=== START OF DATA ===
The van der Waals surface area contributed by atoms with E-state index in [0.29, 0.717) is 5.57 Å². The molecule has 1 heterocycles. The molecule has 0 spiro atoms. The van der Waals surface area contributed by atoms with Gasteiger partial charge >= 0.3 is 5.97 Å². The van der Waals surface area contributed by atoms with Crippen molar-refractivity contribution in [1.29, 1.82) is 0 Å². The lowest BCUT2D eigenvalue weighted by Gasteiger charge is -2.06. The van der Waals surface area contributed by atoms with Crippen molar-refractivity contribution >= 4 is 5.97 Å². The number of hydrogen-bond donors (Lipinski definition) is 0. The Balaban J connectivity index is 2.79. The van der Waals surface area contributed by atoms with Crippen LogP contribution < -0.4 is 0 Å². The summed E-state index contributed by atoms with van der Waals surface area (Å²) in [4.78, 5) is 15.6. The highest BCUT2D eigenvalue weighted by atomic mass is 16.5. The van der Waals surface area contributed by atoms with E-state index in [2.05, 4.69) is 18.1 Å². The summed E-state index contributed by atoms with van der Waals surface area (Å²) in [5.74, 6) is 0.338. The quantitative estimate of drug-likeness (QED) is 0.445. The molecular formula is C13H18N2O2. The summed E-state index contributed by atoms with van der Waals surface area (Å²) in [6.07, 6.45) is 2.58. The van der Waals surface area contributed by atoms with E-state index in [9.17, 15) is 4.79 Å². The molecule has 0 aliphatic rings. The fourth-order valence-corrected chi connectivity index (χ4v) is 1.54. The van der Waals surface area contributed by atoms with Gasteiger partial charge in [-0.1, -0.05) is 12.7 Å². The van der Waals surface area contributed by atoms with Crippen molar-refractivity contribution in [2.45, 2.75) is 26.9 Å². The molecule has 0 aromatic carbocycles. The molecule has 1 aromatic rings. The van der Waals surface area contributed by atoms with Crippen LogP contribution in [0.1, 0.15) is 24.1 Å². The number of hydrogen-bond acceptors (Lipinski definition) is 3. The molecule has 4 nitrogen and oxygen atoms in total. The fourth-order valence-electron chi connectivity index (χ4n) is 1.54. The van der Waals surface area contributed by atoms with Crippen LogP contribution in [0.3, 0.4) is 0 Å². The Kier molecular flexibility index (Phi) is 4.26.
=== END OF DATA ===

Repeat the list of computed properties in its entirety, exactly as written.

The van der Waals surface area contributed by atoms with E-state index in [0.29, 0.717) is 5.57 Å². The molecule has 1 heterocycles. The molecule has 0 spiro atoms. The van der Waals surface area contributed by atoms with Gasteiger partial charge >= 0.3 is 5.97 Å². The van der Waals surface area contributed by atoms with Crippen molar-refractivity contribution in [1.29, 1.82) is 0 Å². The lowest BCUT2D eigenvalue weighted by Gasteiger charge is -2.06. The van der Waals surface area contributed by atoms with Crippen molar-refractivity contribution >= 4 is 5.97 Å². The number of hydrogen-bond donors (Lipinski definition) is 0. The Balaban J connectivity index is 2.79. The van der Waals surface area contributed by atoms with Crippen LogP contribution < -0.4 is 0 Å². The summed E-state index contributed by atoms with van der Waals surface area (Å²) in [4.78, 5) is 15.6. The highest BCUT2D eigenvalue weighted by atomic mass is 16.5. The van der Waals surface area contributed by atoms with E-state index in [2.05, 4.69) is 18.1 Å². The summed E-state index contributed by atoms with van der Waals surface area (Å²) in [5.74, 6) is 0.338. The quantitative estimate of drug-likeness (QED) is 0.445. The molecular formula is C13H18N2O2. The summed E-state index contributed by atoms with van der Waals surface area (Å²) in [6.07, 6.45) is 2.58. The van der Waals surface area contributed by atoms with E-state index in [9.17, 15) is 4.79 Å². The molecule has 0 aliphatic rings. The fourth-order valence-corrected chi connectivity index (χ4v) is 1.54. The van der Waals surface area contributed by atoms with Gasteiger partial charge in [-0.1, -0.05) is 12.7 Å². The van der Waals surface area contributed by atoms with Crippen molar-refractivity contribution in [2.45, 2.75) is 26.9 Å². The molecule has 0 aromatic carbocycles. The molecule has 1 aromatic rings. The van der Waals surface area contributed by atoms with Crippen LogP contribution in [0.1, 0.15) is 24.1 Å². The number of hydrogen-bond acceptors (Lipinski definition) is 3. The molecule has 4 nitrogen and oxygen atoms in total. The fourth-order valence-electron chi connectivity index (χ4n) is 1.54. The van der Waals surface area contributed by atoms with Crippen LogP contribution in [0.3, 0.4) is 0 Å². The Kier molecular flexibility index (Phi) is 4.26.